Early in his term, Bush called energy policy his top concern: "We're in an energy crisis now," he said in March 2001. But, since September 11, 2001, energy has vanished as a White House priority, though production and consumption trends remain unchanged. Even the infamous Cheney energy plan--the content of which is nowhere near as bad as pundits made it sound--has been forsaken by the White House. Meanwhile, Bush has offered only token gestures toward the greatest need in energy policy: higher miles-per-gallon (MPG) standards to restrain America's ever-growing thirst for imported oil.

Kerry, by contrast, has made that need the centerpiece of his energy policy--for years. Detractors often ask what Kerry has done in the Senate; one answer is energy policy. In 2002, Kerry joined with Senator John McCain to advocate higher fuel-economy standards for cars, pickup trucks, and SUVs. The Kerry-McCain MPG proposal was one of the big Capitol Hill events of 2002, not least because Democrats from SUV-producing states fought it furiously. That, on energy policy, Kerry showed the political courage to oppose his own party--and the United Auto Workers--while preparing a primary run is a sign of character that deserves notice in the presidential race.

If elected president, Kerry might be the nation's first executive since Jimmy Carter to offer meaningful reform in energy policy. Today, Carter is remembered as a well-meaning bumbler, but his energy decisions had historic impact. Carter deregulated oil and natural gas while imposing a big increase in vehicle MPG. These actions converted the oil and gas shortages of the 1970s into the surpluses of the 1980s, and cracked the Oil Producing and Exporting Countries (opec) "price maintenance" monopoly. One reason four consecutive presidents--Ronald Reagan, Bush 41, Bill Clinton, and Bush 43--have been able to pay little attention energy policy is that Carter's decisions worked out so well.

But the time bought by Carter's energy reforms is running out. In 2003, the United States burned about 20 million barrels of petroleum each day, of which 11 million barrels, or 55 percent, were imported--almost double 1974 levels. Rising global demand for oil, especially Chinese demand, suggests that petroleum will become ever-more expensive in real-dollar terms. Increasing U.S. imports ensure a worsening balance of trade, and increasing consumption raises fears of an artificial greenhouse effect. Maintaining the energy status quo, the central trend of which is ever-higher petroleum consumption by gas-guzzling SUVs, is a formula for constantly rising oil prices, as well as endless wars and entanglements with dictators in the Persian Gulf.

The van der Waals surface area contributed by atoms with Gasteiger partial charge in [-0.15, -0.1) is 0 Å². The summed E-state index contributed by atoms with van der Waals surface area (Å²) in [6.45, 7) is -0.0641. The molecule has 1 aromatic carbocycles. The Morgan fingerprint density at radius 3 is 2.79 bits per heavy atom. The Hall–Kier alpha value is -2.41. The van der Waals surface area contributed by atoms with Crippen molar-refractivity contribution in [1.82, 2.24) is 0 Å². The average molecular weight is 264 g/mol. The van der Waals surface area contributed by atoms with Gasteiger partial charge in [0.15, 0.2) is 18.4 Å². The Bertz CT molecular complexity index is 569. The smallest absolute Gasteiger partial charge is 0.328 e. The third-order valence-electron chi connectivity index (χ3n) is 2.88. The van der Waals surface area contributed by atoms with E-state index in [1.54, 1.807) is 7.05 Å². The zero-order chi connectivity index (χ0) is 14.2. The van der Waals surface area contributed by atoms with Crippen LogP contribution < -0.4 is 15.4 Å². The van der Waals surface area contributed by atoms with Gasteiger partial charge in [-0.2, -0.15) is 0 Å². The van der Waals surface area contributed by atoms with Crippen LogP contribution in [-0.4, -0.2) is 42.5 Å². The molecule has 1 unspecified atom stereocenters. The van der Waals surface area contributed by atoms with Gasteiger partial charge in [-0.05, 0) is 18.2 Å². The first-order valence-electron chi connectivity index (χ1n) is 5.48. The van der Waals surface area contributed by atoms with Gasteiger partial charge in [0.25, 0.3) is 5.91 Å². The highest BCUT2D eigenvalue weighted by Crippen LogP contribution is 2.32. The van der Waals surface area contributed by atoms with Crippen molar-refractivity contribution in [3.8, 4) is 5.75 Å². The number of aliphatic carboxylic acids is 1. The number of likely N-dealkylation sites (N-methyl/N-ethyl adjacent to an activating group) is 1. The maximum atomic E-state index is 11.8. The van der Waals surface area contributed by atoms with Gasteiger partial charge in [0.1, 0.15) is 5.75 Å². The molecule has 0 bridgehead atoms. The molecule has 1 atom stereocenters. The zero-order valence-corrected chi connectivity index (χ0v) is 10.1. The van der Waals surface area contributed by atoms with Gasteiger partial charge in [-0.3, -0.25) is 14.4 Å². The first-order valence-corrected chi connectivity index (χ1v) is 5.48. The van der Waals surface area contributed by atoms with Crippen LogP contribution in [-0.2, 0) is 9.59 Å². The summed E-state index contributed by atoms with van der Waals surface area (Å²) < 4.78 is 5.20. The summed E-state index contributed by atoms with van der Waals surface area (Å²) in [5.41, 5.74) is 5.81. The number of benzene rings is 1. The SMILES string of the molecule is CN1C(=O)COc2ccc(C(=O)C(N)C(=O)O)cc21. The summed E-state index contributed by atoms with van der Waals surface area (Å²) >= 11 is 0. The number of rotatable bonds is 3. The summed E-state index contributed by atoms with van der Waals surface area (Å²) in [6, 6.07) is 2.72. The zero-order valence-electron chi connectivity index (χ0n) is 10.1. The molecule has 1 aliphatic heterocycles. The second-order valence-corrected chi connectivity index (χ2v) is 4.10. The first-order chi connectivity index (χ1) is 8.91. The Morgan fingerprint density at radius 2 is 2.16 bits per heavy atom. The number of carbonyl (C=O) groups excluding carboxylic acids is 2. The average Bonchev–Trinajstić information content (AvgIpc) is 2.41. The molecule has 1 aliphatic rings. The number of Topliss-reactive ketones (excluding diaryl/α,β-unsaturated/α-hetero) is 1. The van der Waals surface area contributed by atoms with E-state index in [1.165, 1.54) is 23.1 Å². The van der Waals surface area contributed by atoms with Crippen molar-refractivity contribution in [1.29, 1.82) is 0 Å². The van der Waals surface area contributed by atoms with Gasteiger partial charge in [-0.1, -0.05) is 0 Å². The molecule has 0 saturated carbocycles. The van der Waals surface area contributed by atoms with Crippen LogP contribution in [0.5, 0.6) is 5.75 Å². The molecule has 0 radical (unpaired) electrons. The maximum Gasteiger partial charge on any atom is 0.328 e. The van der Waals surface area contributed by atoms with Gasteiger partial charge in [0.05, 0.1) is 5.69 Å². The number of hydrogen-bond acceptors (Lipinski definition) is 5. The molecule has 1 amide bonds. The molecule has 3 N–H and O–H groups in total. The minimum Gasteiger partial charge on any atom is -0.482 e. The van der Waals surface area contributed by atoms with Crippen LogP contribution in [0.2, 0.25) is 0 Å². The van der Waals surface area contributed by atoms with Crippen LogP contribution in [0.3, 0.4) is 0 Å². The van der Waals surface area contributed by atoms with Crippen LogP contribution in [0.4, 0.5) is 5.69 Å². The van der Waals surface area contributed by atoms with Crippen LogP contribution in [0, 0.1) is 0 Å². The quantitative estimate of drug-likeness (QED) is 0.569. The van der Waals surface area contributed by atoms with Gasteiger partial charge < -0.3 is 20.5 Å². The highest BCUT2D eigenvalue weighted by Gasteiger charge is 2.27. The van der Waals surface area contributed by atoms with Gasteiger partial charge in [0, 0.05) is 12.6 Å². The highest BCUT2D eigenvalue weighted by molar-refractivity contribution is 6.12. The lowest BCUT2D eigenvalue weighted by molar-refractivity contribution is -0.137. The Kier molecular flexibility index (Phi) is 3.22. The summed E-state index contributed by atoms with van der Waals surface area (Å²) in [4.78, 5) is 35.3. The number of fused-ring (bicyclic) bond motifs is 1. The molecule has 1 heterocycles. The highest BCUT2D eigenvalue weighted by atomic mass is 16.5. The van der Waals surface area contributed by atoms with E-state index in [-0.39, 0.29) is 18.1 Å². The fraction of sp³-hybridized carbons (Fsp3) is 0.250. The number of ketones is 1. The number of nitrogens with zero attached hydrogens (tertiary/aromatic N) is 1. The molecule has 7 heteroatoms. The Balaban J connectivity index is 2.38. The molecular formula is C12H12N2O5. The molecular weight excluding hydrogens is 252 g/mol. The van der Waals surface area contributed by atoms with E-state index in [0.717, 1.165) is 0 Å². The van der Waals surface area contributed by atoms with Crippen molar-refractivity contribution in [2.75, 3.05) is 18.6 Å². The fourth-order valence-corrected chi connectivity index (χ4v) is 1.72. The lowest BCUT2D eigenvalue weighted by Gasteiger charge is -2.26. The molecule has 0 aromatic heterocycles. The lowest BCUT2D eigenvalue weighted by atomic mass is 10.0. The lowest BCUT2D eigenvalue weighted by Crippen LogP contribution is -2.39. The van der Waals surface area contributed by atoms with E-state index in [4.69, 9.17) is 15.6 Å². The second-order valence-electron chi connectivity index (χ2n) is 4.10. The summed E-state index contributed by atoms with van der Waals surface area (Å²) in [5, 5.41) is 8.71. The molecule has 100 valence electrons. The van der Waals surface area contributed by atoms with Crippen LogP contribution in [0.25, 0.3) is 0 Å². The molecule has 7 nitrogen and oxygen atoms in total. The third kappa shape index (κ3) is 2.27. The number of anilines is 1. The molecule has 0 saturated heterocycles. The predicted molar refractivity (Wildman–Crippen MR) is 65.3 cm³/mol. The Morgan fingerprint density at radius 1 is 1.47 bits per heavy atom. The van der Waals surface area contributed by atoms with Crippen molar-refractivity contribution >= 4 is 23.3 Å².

All presidential candidates since Richard Nixon, including Bush and Kerry, have promised energy independence. That goal is unrealistic. "Politicians talk about energy independence because this phrase polls extremely well, but the whole idea is nonsense," says a former White House energy adviser. But, with moderate improvements in the gas mileage of new vehicles, it is possible within a single decade to eliminate the amount of oil the United States imports from our most dangerous, and least stable, suppliers: The Persian Gulf states. Kerry is the first major presidential candidate in a generation to offer a serious plan to make this happen.

_

In four years, Bush has done nothing to change America's craving for Gulf oil. Bush has opposed significant strengthening of MPG standards for vehicles, continued to hold SUVs and the misnamed "light" pickups to lower MPG strictures than regular cars, continued to exempt some altogether, and enacted a tax break for those who buy the heaviest SUVs. Bush supports oil-drilling in the Arctic National Wildlife Refuge (anwr), but, in even the best case, anwr production will only supplant depletion of domestic oil fields in the contiguous 48 states; the reason to drill anwr is to maintain domestic production, not to provide an alternative to Saudi oil. When the topic is oil efficiency, Bush always brings up "fuel-cell" cars that run on hydrogen. But, while it is an important research area, hydrogen has no immediate value to energy policy. It is an energy medium, like electricity, not an energy source; and, at present, there is no way to obtain hydrogen without expending substantial amounts of fossil fuels. Changing the subject to hydrogen is Bush's way of diverting attention from his inaction on vehicle MPG.